June 18, 2013 by Deborah W. Trotter
As neighborhoods go, Mesa Verde is unique.
Rising up from the surrounding plateau to elevations of 6,000 to 8,000 feet, this “green table,” fissured with streams and canyons, embraced and supported many thousands of residents during more than 700 years, starting about 600 A.D. These probable ancestors of today’s Pueblo Indians farmed the mesa top, hunted game, produced baskets and pottery, traded with communities near and far, and in the last century of their stay built at least 600 cliff dwellings in recesses sheltered by the canyon walls.
For some reason, perhaps related to climate, food supply or external threat, these ancient people abandoned their neighborhood in the late 1200’s, leaving their homes to the elements.
Discovered by cowboys in the late 1800’s, the stone dwellings at Mesa Verde have been studied by archaeologists ever since. As a result we know much about the ancient ones’ lifestyles, tools, clothing, food and art. But we will never know their full story.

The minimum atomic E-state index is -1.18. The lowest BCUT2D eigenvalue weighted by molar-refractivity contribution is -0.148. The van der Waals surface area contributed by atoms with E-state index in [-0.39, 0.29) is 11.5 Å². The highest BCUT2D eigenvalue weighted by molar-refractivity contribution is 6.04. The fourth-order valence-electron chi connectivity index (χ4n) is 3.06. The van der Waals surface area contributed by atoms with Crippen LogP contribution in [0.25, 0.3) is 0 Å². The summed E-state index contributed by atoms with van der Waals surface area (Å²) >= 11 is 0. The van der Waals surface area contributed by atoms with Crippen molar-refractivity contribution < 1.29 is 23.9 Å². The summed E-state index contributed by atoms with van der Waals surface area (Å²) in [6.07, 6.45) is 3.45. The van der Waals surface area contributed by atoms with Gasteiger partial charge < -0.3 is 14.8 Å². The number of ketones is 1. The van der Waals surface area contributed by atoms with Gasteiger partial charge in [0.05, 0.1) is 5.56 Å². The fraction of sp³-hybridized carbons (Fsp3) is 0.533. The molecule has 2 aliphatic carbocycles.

Today, Mesa Verde National Park is the steward of what remains of the old neighborhood. Several of the cliff dwellings are accessible by foot, and many more can be viewed from above. Three can be visited only with a Park Ranger guide and require tickets to be purchased ahead of time; these are Balcony House, Cliff Palace and Long House.
When we were there during the summer many years ago (the Park is open year round), we were fortunate to get tickets and tour both Balcony House and the Cliff Palace during our one-day visit. Extensive hiking is not required to see any of the ruins, but because of the elevation of the Park, and climbing involved – up and down trails, walkways and ladders – some tours can be physically taxing.Our Native American Park Ranger guide at Balcony House told us it is the most strenuous of the tours. Starting out, it requires descent of lots of stair steps, then a climb up a 32-foot ladder into the ruin. To leave, you must crawl through a narrow tunnel, before climbing another 32-foot ladder. At the time we did it, our kids were three, five, seven and nine, and for them it was child’s play!
Although no one lives in the Mesa Verde neighborhood anymore, the silent ruins channel the long-ago presence of the ancient people who lived there for more than 700 years, making a life for themselves and their families, creating a thriving community that evolved for generations. The cliff dwellings and other archaeological sites protected by Mesa Verde National Park are preserved reminders of an ancient culture whose accomplishments are part of the rich history of human life on this planet.